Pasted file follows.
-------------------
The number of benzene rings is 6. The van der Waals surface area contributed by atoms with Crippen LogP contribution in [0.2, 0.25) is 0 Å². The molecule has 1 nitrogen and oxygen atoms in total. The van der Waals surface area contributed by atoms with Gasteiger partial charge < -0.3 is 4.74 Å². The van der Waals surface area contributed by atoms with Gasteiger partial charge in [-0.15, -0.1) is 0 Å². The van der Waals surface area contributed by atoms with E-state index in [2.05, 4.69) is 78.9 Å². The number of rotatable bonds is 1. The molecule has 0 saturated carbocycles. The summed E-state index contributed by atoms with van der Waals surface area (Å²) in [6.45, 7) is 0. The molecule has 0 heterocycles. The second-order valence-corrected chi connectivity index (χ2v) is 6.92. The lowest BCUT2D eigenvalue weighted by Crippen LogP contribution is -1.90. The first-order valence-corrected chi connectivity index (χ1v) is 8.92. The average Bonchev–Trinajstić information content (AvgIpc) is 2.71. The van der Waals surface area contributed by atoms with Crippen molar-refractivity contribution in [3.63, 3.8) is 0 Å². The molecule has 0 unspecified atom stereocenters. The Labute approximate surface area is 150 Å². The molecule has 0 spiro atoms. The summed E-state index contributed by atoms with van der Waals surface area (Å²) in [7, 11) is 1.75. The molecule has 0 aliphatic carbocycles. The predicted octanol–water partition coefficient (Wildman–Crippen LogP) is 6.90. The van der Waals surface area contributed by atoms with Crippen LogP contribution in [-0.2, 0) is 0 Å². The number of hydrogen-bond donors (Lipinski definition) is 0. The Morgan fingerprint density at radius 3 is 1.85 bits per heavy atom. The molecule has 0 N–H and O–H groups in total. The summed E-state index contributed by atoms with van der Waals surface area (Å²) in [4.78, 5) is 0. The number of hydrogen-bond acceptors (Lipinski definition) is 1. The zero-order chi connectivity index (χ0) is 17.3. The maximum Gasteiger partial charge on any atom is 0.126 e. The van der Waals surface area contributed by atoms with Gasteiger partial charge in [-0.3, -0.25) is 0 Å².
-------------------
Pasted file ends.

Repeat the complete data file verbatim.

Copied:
The number of benzene rings is 6. The van der Waals surface area contributed by atoms with Crippen LogP contribution in [0.2, 0.25) is 0 Å². The molecule has 1 nitrogen and oxygen atoms in total. The van der Waals surface area contributed by atoms with Gasteiger partial charge < -0.3 is 4.74 Å². The van der Waals surface area contributed by atoms with Gasteiger partial charge in [-0.15, -0.1) is 0 Å². The van der Waals surface area contributed by atoms with E-state index in [2.05, 4.69) is 78.9 Å². The number of rotatable bonds is 1. The molecule has 0 saturated carbocycles. The summed E-state index contributed by atoms with van der Waals surface area (Å²) in [6.45, 7) is 0. The molecule has 0 heterocycles. The second-order valence-corrected chi connectivity index (χ2v) is 6.92. The lowest BCUT2D eigenvalue weighted by Crippen LogP contribution is -1.90. The first-order valence-corrected chi connectivity index (χ1v) is 8.92. The average Bonchev–Trinajstić information content (AvgIpc) is 2.71. The van der Waals surface area contributed by atoms with Crippen molar-refractivity contribution in [3.63, 3.8) is 0 Å². The molecule has 0 unspecified atom stereocenters. The Labute approximate surface area is 150 Å². The molecule has 0 spiro atoms. The summed E-state index contributed by atoms with van der Waals surface area (Å²) in [7, 11) is 1.75. The molecule has 0 aliphatic carbocycles. The predicted octanol–water partition coefficient (Wildman–Crippen LogP) is 6.90. The van der Waals surface area contributed by atoms with Crippen LogP contribution in [-0.2, 0) is 0 Å². The number of hydrogen-bond donors (Lipinski definition) is 0. The Morgan fingerprint density at radius 3 is 1.85 bits per heavy atom. The molecule has 0 N–H and O–H groups in total. The summed E-state index contributed by atoms with van der Waals surface area (Å²) in [4.78, 5) is 0. The number of hydrogen-bond acceptors (Lipinski definition) is 1. The zero-order chi connectivity index (χ0) is 17.3. The maximum Gasteiger partial charge on any atom is 0.126 e. The van der Waals surface area contributed by atoms with Gasteiger partial charge in [-0.3, -0.25) is 0 Å².